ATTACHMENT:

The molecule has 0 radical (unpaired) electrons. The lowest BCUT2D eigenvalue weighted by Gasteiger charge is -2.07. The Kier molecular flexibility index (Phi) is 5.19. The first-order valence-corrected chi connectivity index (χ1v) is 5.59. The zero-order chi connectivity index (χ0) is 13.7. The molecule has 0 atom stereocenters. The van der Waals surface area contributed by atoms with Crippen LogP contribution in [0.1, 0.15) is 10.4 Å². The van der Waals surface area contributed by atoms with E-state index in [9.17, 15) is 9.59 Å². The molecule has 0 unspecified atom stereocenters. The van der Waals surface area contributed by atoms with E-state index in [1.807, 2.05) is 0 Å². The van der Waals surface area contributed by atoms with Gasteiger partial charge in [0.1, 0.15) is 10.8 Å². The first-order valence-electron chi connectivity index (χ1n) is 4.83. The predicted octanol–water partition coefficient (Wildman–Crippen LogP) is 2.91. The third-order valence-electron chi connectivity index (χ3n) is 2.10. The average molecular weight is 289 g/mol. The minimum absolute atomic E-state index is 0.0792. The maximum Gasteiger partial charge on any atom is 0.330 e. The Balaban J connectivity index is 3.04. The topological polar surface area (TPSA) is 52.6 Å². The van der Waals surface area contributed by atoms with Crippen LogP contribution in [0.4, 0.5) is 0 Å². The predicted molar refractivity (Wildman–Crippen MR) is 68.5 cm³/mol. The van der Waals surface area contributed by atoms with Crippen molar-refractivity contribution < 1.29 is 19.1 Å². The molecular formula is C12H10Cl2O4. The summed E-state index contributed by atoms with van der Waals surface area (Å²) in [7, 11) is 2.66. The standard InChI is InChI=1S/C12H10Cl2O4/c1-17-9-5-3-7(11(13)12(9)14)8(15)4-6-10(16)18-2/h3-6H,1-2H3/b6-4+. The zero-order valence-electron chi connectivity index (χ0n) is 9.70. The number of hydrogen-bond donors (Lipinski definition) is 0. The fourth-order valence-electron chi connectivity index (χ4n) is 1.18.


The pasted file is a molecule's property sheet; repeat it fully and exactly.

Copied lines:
The molecule has 0 radical (unpaired) electrons. The lowest BCUT2D eigenvalue weighted by Gasteiger charge is -2.07. The Kier molecular flexibility index (Phi) is 5.19. The first-order valence-corrected chi connectivity index (χ1v) is 5.59. The zero-order chi connectivity index (χ0) is 13.7. The molecule has 0 atom stereocenters. The van der Waals surface area contributed by atoms with Crippen LogP contribution in [0.1, 0.15) is 10.4 Å². The van der Waals surface area contributed by atoms with E-state index in [9.17, 15) is 9.59 Å². The molecule has 0 unspecified atom stereocenters. The van der Waals surface area contributed by atoms with E-state index in [1.807, 2.05) is 0 Å². The van der Waals surface area contributed by atoms with Gasteiger partial charge in [0.1, 0.15) is 10.8 Å². The first-order valence-electron chi connectivity index (χ1n) is 4.83. The predicted octanol–water partition coefficient (Wildman–Crippen LogP) is 2.91. The third-order valence-electron chi connectivity index (χ3n) is 2.10. The average molecular weight is 289 g/mol. The minimum absolute atomic E-state index is 0.0792. The maximum Gasteiger partial charge on any atom is 0.330 e. The Balaban J connectivity index is 3.04. The topological polar surface area (TPSA) is 52.6 Å². The van der Waals surface area contributed by atoms with Crippen LogP contribution in [0.4, 0.5) is 0 Å². The predicted molar refractivity (Wildman–Crippen MR) is 68.5 cm³/mol. The van der Waals surface area contributed by atoms with Crippen molar-refractivity contribution < 1.29 is 19.1 Å². The molecular formula is C12H10Cl2O4. The summed E-state index contributed by atoms with van der Waals surface area (Å²) in [7, 11) is 2.66. The standard InChI is InChI=1S/C12H10Cl2O4/c1-17-9-5-3-7(11(13)12(9)14)8(15)4-6-10(16)18-2/h3-6H,1-2H3/b6-4+. The zero-order valence-electron chi connectivity index (χ0n) is 9.70. The number of hydrogen-bond donors (Lipinski definition) is 0. The fourth-order valence-electron chi connectivity index (χ4n) is 1.18.